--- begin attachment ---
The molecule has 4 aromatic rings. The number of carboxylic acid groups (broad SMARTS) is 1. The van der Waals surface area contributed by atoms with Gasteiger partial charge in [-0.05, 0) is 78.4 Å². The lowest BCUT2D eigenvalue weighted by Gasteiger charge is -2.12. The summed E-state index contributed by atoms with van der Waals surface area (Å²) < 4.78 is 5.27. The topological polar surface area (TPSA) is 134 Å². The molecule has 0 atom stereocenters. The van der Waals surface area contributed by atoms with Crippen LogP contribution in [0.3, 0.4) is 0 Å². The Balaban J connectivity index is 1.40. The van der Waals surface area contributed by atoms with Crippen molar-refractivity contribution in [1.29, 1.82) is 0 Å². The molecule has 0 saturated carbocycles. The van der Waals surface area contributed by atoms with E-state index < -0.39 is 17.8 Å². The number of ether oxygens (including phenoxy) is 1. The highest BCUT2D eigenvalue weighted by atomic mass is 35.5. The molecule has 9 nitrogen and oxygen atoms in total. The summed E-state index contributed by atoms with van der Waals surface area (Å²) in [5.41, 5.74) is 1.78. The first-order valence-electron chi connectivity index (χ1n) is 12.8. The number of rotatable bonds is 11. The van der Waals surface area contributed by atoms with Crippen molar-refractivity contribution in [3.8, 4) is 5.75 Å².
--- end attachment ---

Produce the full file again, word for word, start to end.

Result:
The molecule has 4 aromatic rings. The number of carboxylic acid groups (broad SMARTS) is 1. The van der Waals surface area contributed by atoms with Gasteiger partial charge in [-0.05, 0) is 78.4 Å². The lowest BCUT2D eigenvalue weighted by Gasteiger charge is -2.12. The summed E-state index contributed by atoms with van der Waals surface area (Å²) < 4.78 is 5.27. The topological polar surface area (TPSA) is 134 Å². The molecule has 0 atom stereocenters. The van der Waals surface area contributed by atoms with Crippen LogP contribution in [0.3, 0.4) is 0 Å². The Balaban J connectivity index is 1.40. The van der Waals surface area contributed by atoms with Crippen molar-refractivity contribution in [1.29, 1.82) is 0 Å². The molecule has 0 saturated carbocycles. The van der Waals surface area contributed by atoms with E-state index < -0.39 is 17.8 Å². The number of ether oxygens (including phenoxy) is 1. The highest BCUT2D eigenvalue weighted by atomic mass is 35.5. The molecule has 9 nitrogen and oxygen atoms in total. The summed E-state index contributed by atoms with van der Waals surface area (Å²) in [5.41, 5.74) is 1.78. The first-order valence-electron chi connectivity index (χ1n) is 12.8. The number of rotatable bonds is 11. The van der Waals surface area contributed by atoms with Crippen molar-refractivity contribution in [3.8, 4) is 5.75 Å².